With the tumbling of former high-flying tech and meme stocks, market analysts are increasingly saying that “value investing is back.” As a life-long value investor, I look at this in a few other ways, as well, like, “investing in profitable companies is back,” “thinking about valuation is back” and “buying stocks just because they are going up fast is now out of fashion.”
What makes a good value stock? First, the underlying company’s revenues are backed by products or services that are highly likely to have enduring relevance, both in the near-term and long-term. Their primary product or service fills a basic need rather than a faddish or trendy impulse, and is highly competitive in its current form. Stable revenues provide a solid foundation.
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The value of an investment is driven by the underlying company’s profits and cash flows. The best way to ensure profits (and wide margins) is through minimal competition. But, even if competition is keen it should be responsible and with limits. High barriers to entry provide an effective constraint on the arrival of new competition.
Warren Buffett was once asked which he would prefer – dishonest management or incompetent management. His reply was that he would rather have dishonest management, because there is only so much damage it could produce and eventually it would be found out, whereas an incompetent management could destroy a company. The best answer, of course, is “neither.” Value investors want to find a company with capable, honest and shareholder-friendly management.
Financial sustainability is critical, as well. This means the company can sustain its healthy profit margins and free cash flow, and is backed by a balance sheet that carries a responsible amount of debt.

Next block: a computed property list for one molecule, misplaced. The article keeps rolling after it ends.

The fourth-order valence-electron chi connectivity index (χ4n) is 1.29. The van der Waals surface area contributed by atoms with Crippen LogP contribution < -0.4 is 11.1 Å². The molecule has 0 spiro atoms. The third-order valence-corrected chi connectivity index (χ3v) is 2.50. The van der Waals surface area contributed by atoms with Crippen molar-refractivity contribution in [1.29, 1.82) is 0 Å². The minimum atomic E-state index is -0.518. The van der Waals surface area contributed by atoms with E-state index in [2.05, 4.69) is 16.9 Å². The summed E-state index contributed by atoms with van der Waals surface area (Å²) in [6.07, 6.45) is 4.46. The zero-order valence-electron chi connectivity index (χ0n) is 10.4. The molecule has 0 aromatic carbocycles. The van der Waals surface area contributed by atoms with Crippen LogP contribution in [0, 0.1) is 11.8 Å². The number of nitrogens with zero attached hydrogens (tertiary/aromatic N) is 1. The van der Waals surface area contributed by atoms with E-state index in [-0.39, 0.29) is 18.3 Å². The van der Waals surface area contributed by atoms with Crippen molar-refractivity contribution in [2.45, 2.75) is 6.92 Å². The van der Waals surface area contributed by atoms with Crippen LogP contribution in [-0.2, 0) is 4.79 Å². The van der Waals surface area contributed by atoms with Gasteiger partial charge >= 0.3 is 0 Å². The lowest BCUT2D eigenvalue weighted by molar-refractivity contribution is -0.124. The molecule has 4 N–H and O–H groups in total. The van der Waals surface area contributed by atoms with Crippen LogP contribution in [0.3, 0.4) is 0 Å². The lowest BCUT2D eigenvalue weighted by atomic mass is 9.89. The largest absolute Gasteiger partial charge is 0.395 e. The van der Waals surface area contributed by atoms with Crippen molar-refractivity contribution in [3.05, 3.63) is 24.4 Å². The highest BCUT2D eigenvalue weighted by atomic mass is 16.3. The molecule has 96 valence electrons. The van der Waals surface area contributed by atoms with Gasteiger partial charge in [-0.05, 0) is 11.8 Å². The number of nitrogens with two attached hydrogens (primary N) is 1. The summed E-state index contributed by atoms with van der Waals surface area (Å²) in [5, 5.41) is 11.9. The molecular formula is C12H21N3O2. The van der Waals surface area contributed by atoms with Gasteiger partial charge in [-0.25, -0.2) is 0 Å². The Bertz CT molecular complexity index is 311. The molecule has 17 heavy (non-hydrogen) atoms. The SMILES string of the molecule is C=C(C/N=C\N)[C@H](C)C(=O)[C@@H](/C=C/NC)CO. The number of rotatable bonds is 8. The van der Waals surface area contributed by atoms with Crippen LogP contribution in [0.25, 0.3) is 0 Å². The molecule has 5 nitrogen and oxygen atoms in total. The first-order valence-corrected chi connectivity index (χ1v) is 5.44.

And, of course, the shares should have an attractively low valuation. It probably doesn’t make sense to pay 30x earnings or 20x EV/EBITDA for a prosaic company’s stock. Valuation is another term for “expectations.” Buying a low-expectations stock provides a layer of safety for periods when the fundamentals or macro environment become unfavorable. Multiples below 10x will usually provide considerable downside protection.
One company that meets all of these criteria, listed below, is almost certainly the world’s most reliable and boring company. Perhaps fittingly, it also is one of Berkshire Hathaway’s largest holdings.
Verizon Stock: Perfectly Boring
Verizon Communications (VZ) – Verizon is the nation’s largest wireless telecom service provider. Its base of 150 million subscribers provides it with 50% more market share than the number two provider. This position, along with its strong offerings in closely related markets like broadband and cloud, help it meet the essential and enduring need for communications. Following the merger of T-Mobile and Sprint, leaving only three major providers (currently hobbled AT&T being the third), the threat of extremely aggressive and margin-eroding competition is easing. Verizon’s revenues and profits continue to steadily grind higher, while its cash flow remains robust and looks poised to increase as temporarily elevated capital spending falls back to normal levels. The balance sheet is investment grade, even as the company plans to trim its debt load over the next few years.
Management, led by Hans Vestberg and supported by a highly capable team, provides the skill and quality that help Verizon maintain its edge. Their allocation of capital to dividends and share buybacks provides an important discipline on the company’s spending as well as a stream of cash to investors.
Verizon stock trades at a modest 9.7x estimated 2022 earnings and 8.1x estimated EBITDA. Its regularly increased dividend offers an appealing 4.8% yield, providing what some investors view as a safe and higher-yielding alternative to cash.
The shares offer investors a few other attractive side benefits – the company isn’t much influenced by rising commodity prices or rising interest rates.
While our stock recommendations in the Cabot Undervalued Stocks Advisor and the Cabot Turnaround Letter carry more return potential along with higher risk, we know a good value stock when we see one. Verizon stock may be the most boring in the market, but it also appears to be the most reliable. That has a lot of appeal in a stock market that seems to have neither.
Bruce has more than 25 years of value investing experience, managing institutional portfolios, mutual funds, and private client accounts. He has led two successful investment platform turnarounds, co-founded an investment management firm, and was principal of a $3 billion (AUM) employee-owned investment management company. Now he is helping his Cabot Undervalued Stocks Advisor readers find those undervalued stocks that let you buy low and sell high!Learn More >>